Conflict is a characteristic of human existence. At one stage in life we all have experienced some kind of conflict. A colleague at school, work, gym, college etc said or did something that made us react differently than we would normally do.
In most cases, conflict arises due to differences in opinions, expressions, needs and interests among peers. Words said by someone or actions done by someone can be interpreted differently by another person resulting in conflict. If conflict is not monitored and managed well at work, it affects the overall performance of the individuals involved and if care is not taken, other staff not initially involved.
As a leader:
• Identify the root cause of the conflict: As human beings, many at times we make the mistake of instantly making decisions without having all the information we need to make sound decisions. It is very important to first gather all the facts, and analyse them properly so as to avoid making any biased decisions.
• Act quickly: Do not play a wait and see game. Standing by the sidelines and convincing yourself that the involved parties will eventually reach an agreement will not get you anywhere. Remember, It only takes a single matchstick to start a big fire but the resources required to put out that fire outweigh those of obtaining the matchstick.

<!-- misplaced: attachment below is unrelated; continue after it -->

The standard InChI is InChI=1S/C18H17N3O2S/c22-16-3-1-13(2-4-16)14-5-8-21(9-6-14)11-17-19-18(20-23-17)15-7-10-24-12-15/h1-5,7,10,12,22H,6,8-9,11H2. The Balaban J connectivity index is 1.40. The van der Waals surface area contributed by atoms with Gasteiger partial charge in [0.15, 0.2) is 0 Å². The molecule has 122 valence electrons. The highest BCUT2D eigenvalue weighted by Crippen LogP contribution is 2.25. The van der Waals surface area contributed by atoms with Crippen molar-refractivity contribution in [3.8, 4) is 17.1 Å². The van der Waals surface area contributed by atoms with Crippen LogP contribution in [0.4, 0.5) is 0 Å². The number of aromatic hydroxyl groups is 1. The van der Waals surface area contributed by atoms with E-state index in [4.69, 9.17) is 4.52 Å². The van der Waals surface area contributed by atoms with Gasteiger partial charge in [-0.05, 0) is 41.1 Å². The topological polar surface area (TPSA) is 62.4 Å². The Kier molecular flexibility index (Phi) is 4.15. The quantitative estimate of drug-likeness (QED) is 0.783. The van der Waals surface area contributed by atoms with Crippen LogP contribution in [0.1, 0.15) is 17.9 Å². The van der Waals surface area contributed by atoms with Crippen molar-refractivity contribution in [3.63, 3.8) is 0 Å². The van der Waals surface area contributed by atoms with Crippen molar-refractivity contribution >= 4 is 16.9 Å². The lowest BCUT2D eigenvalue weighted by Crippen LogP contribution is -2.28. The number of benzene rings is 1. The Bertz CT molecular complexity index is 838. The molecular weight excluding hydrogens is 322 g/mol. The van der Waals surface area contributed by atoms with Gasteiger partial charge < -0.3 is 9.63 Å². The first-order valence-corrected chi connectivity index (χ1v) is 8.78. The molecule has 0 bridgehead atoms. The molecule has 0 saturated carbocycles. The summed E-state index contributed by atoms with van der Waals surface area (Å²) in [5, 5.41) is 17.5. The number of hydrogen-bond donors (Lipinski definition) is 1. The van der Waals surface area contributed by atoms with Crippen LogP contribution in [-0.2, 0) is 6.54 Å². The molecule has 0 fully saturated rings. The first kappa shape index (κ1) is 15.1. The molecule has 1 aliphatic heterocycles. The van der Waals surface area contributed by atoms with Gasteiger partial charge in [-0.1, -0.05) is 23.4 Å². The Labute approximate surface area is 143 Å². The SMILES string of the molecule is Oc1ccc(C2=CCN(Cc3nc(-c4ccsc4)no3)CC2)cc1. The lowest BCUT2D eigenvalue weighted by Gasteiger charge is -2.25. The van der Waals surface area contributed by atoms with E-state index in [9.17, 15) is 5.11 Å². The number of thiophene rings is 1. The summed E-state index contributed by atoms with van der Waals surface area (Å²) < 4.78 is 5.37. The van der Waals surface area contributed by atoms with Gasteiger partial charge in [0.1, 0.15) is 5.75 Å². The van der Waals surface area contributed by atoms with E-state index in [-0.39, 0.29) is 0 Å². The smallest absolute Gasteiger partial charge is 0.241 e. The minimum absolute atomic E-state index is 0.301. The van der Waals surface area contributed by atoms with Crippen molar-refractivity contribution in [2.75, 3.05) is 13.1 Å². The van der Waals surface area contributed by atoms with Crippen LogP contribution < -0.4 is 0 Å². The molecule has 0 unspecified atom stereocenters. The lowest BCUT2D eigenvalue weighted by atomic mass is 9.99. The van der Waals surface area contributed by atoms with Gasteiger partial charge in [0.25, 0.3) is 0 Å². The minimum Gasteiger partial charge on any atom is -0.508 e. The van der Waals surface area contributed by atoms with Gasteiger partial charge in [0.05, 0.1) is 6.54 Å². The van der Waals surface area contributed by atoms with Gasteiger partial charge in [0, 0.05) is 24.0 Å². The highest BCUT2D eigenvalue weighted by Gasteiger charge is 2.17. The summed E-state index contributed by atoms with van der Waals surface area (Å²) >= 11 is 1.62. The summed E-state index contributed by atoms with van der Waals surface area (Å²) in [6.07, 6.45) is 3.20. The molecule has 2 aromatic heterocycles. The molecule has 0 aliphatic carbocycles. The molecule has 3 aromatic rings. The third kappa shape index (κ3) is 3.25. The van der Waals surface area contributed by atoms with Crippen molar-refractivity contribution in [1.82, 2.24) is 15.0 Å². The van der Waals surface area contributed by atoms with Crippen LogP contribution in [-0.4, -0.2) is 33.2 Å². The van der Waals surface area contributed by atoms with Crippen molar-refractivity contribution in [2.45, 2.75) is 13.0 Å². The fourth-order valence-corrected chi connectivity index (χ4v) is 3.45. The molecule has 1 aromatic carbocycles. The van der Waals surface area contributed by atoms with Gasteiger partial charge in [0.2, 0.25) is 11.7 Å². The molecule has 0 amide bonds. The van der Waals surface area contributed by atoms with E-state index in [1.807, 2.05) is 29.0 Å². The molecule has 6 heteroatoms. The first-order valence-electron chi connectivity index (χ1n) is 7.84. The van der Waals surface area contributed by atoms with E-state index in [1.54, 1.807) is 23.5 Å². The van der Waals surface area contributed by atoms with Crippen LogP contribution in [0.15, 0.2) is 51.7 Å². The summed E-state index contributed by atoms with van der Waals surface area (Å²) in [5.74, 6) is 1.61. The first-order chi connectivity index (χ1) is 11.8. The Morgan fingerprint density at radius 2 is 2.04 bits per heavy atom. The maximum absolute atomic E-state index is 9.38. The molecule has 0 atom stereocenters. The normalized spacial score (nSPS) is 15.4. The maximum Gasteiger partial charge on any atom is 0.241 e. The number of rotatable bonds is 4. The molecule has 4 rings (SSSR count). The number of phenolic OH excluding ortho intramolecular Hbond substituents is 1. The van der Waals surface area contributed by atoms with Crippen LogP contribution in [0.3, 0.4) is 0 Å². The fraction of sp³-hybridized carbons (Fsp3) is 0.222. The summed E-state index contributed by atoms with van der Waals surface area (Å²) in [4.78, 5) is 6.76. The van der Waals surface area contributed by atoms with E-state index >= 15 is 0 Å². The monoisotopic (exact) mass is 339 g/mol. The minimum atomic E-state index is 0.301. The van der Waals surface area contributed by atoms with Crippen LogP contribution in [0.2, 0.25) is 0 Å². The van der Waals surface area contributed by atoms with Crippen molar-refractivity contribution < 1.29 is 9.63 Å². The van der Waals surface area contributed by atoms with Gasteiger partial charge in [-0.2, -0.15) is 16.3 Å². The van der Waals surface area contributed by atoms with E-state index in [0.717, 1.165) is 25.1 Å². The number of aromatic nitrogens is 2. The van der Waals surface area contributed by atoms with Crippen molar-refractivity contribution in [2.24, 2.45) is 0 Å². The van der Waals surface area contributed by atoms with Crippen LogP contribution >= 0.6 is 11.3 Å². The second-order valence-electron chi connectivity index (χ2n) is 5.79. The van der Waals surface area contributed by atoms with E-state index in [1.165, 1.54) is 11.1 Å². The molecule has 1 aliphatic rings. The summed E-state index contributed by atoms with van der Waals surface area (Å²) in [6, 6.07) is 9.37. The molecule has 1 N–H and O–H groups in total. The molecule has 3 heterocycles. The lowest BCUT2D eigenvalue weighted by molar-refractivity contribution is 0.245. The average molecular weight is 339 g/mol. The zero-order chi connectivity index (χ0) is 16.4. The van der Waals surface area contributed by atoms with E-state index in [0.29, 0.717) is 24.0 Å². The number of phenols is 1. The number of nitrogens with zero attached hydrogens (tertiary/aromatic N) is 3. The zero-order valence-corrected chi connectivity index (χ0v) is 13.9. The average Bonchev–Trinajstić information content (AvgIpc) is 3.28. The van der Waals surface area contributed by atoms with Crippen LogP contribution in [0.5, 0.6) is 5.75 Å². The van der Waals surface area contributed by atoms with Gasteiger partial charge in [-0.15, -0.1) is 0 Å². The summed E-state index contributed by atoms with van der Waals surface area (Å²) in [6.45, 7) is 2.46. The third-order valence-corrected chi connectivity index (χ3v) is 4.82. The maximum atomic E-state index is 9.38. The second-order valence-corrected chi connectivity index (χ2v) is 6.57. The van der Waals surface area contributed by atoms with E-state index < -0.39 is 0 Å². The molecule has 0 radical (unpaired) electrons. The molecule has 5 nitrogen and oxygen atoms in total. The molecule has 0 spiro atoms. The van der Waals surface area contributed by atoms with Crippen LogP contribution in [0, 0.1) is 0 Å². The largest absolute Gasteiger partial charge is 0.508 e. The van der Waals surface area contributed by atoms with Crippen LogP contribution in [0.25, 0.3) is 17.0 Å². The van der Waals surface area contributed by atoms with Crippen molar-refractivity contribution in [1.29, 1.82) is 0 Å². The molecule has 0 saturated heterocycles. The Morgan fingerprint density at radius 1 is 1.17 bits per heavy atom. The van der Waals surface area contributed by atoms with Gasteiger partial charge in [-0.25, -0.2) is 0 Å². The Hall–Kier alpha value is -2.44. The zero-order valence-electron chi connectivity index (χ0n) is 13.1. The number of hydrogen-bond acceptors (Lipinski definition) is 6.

• Stay put: Where there is conflict, different emotions are involved. In most cases, they are highly intense emotions. As a leader have all the facts on the plate. Don’t panic and also, don’t be over-emotionally involved. This will help you avoid taking sides.
• Promote a culture of respect: Very often, if you ask people who have been involved in conflict, you are most likely to hear these words…” Person A didn’t show me enough respect by saying this and that or by doing this and that…”. As a leader you have to ensure that a culture of respect is promoted where people value and respect other peoples’ opinions, considerations and there is mutual way of solving problems. The tone should start from the top and cascade down to the lower levels of the organization.